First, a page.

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Composer travels the world to write music




Composer Lương Huệ Trinh is currently working in Ghana. Photo Facebook of Luong Hue Trinh

Multimedia composer Lương Huệ Trinh is currently working in Ghana. Last Saturday she held an online concert with Vietnamese, French and German artists. The concert was streamed live on the page of Goethe Institute in Hà Nội. 

Thể Thao Văn Hóa (Culture & Sports) daily’s reporter Lam Anh chats with her about the role of female musicians in experimental music. 

Your online concert last Saturday featured female artists from different countries. How did you come up with the idea for the concert?

It followed my concerts in Hamburg in 2018 and in Hà Nội in 2019. In Hà Nội’s concert Vệt (Streak), I showed my thoughts and my observations about the role of Vietnamese women in the family and in society. 

Last Saturday’s online concert is also part of my research on the theme of the partipication of western women. 

I realise that there are always women who transcend limits to freely express themselves and their creativities.  

I am really happy to invite four talented artists to perform at the concert. They are very experienced and active in experimental music. Plus, they are interested in Vietnamese culture and people. 

At the moment, online performance is a solution for us when we want to collaborate across borders. But it is also a challenge because the technical requirements and the internet connection are always unstable. Fortunately, we finally found a solution to prepare well for the concert. 

From Goethe Institute in Hà Nội, Vietnamese đàn bầu (monochord) artists perform in an online concert conducted by Lương Huệ Trinh. 

In your research, what do women on different continents have in common?

There are many differences and also common points between Vietnamese and western women. For example, gender equality has been a topic of great interest. 

Gender discrimination in social relations, in the family, in employment opportunities and also sexual abuse, these things happen everywhere in the world. 

I use music, the medium in which I feel most confident and comfortable, to express my observations and thoughts.

Are you happy with your choice of working with experimental music? Did you pay a heavy price for it?

It is certainly not easy to achieve something truly meaningful in life. I consider it an effort. I had to work very hard for today small successes.

I had two big challenges to pursue my path. I had to pass Việt Nam Academy of Music’s entrance examination twice to convince my parents because they did not want me to study music. 

Secondly, my teacher let me wait for him for one year to try my patience.

Have you tried to continue your efforts in music by living in Africa?

Getting experience from my trips does not only enrich the material for my work but it also helps me have a more objective view of Việt Nam.

I have been living to experience African culture and society. I think that these typical characteristics are among the factors to make an artwork have a distinctive quality.

On the other hand, an artist always needs to be creative. She or he can’t keep repeating. Therefore, if I don’t move and just stay in the same place, sooner or later I will repeat myself. Obviously, this will make my work boring.

Why did you choose Africa? What does Ghana have to attract you?

I think that Ghana or Africa, in general, is an attractive place for many people, not just me. I have been invited to perform in many countries thanks to music projects but never in Africa.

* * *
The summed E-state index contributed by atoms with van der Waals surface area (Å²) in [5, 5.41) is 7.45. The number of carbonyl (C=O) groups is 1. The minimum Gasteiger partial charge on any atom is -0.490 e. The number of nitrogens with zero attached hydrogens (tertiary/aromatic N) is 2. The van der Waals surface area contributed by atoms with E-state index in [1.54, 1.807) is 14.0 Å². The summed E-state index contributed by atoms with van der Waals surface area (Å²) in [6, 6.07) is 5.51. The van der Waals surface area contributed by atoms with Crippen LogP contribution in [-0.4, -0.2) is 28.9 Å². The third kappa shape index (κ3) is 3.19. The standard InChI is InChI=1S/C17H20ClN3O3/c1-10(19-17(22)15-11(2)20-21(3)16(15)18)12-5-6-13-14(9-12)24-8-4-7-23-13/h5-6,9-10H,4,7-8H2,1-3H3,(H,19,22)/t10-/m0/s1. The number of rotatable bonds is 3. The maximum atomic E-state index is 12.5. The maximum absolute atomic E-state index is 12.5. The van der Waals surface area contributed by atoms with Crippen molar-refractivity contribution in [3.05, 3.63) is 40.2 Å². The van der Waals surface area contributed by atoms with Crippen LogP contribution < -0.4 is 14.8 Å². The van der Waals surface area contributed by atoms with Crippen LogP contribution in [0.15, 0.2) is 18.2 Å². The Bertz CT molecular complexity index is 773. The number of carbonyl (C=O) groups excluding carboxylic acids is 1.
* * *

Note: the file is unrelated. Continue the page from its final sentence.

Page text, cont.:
I’m very interested and curious about Africa. Africa has many mysteries including the traditional festivals of different ethnic groups. Their cultural life is strong and rich especially in music and dancing. They dance, play music and sing very instinctively.

Not only that, but nature is also a strong attraction to me. The people are simple and friendly. I feel happy and relaxed here. 

Many artists choose to live alone devoting all their time to art. What about you?

I respect artists who are willing to sacrifice their personal lives to pursue their careers. I’m still travelling and I am satisfied with my current life.

Although I love my work, I want to balance my personal life and career as much as possible. Of course, this is not easy to do but when people really want to they will find the right way.

What is your plan for the near future?

It is difficult to plan because of the COVID-19 pandemic. However, I hope that next year I can return to Việt Nam to visit my home and I will have some shows.



Vietnam affirms stance on condemning use of chemical weapons



Vietnam affirmed its stance on condemning the use of chemical weapons and emphasised the need to respect and fully implement the Chemical Weapons Convention at the United Nations Security Council’s meeting 

on the implementation of Resolution 2118 (2013) on chemical weapons in Syria.

Vietnam affirms stance on condemning use of chemical weapons hinh anh 1

Destroyed buildings in eastern Aleppo city, Syria, where chemical weapons were allegedly used (Source:

Addressing the meeting on August 4, Ambassador Dang Dinh Quy, Permanent Representative of Vietnam to the UN, welcomed the readiness of Syria and the Secretariat of the Organisation for the Prohibition of Chemical Weapons (OPCW) to hold high-level communications, saying that this is an opportunity to step up dialogue towards the complete settlement of the chemical weapon issue in Syria.

He stressed the important role of constructive cooperation and unity among the international community to create favourable conditions for collaboration efforts of the OPCW and Syria.

Thomas Markram, Deputy to the UN High Representative for Disarmament Affairs, said that the OPCW Secretariat and Syria continued to focus on addressing differences in the country’s initial report, stressing the need to find solutions to several existing issues of the initial report as soon as possible, which is considered an important basis for definitively solving the chemical weapon problem in Syria.